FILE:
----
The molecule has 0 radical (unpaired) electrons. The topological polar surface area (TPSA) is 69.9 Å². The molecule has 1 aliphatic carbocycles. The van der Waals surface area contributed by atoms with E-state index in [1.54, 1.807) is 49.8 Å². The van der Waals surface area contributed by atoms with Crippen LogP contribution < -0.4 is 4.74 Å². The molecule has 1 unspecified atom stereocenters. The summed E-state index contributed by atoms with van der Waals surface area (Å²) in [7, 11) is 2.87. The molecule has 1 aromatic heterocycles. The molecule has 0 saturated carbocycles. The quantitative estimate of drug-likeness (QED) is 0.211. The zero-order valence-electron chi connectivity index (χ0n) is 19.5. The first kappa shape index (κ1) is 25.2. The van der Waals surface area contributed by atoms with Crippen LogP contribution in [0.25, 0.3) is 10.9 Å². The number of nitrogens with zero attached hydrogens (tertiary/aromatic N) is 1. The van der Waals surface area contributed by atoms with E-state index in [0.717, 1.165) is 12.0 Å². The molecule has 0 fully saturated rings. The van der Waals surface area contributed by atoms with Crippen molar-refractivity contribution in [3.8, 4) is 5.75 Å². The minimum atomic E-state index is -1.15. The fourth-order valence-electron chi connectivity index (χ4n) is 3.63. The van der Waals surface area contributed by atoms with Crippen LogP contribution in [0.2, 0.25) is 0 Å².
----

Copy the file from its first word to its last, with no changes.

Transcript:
The molecule has 0 radical (unpaired) electrons. The topological polar surface area (TPSA) is 69.9 Å². The molecule has 1 aliphatic carbocycles. The van der Waals surface area contributed by atoms with E-state index in [1.54, 1.807) is 49.8 Å². The van der Waals surface area contributed by atoms with Crippen LogP contribution < -0.4 is 4.74 Å². The molecule has 1 unspecified atom stereocenters. The summed E-state index contributed by atoms with van der Waals surface area (Å²) in [7, 11) is 2.87. The molecule has 1 aromatic heterocycles. The molecule has 0 saturated carbocycles. The quantitative estimate of drug-likeness (QED) is 0.211. The zero-order valence-electron chi connectivity index (χ0n) is 19.5. The first kappa shape index (κ1) is 25.2. The van der Waals surface area contributed by atoms with Crippen LogP contribution in [0.25, 0.3) is 10.9 Å². The number of nitrogens with zero attached hydrogens (tertiary/aromatic N) is 1. The van der Waals surface area contributed by atoms with E-state index in [0.717, 1.165) is 12.0 Å². The molecule has 0 fully saturated rings. The van der Waals surface area contributed by atoms with Crippen molar-refractivity contribution in [3.8, 4) is 5.75 Å². The minimum atomic E-state index is -1.15. The fourth-order valence-electron chi connectivity index (χ4n) is 3.63. The van der Waals surface area contributed by atoms with Crippen LogP contribution in [0.2, 0.25) is 0 Å².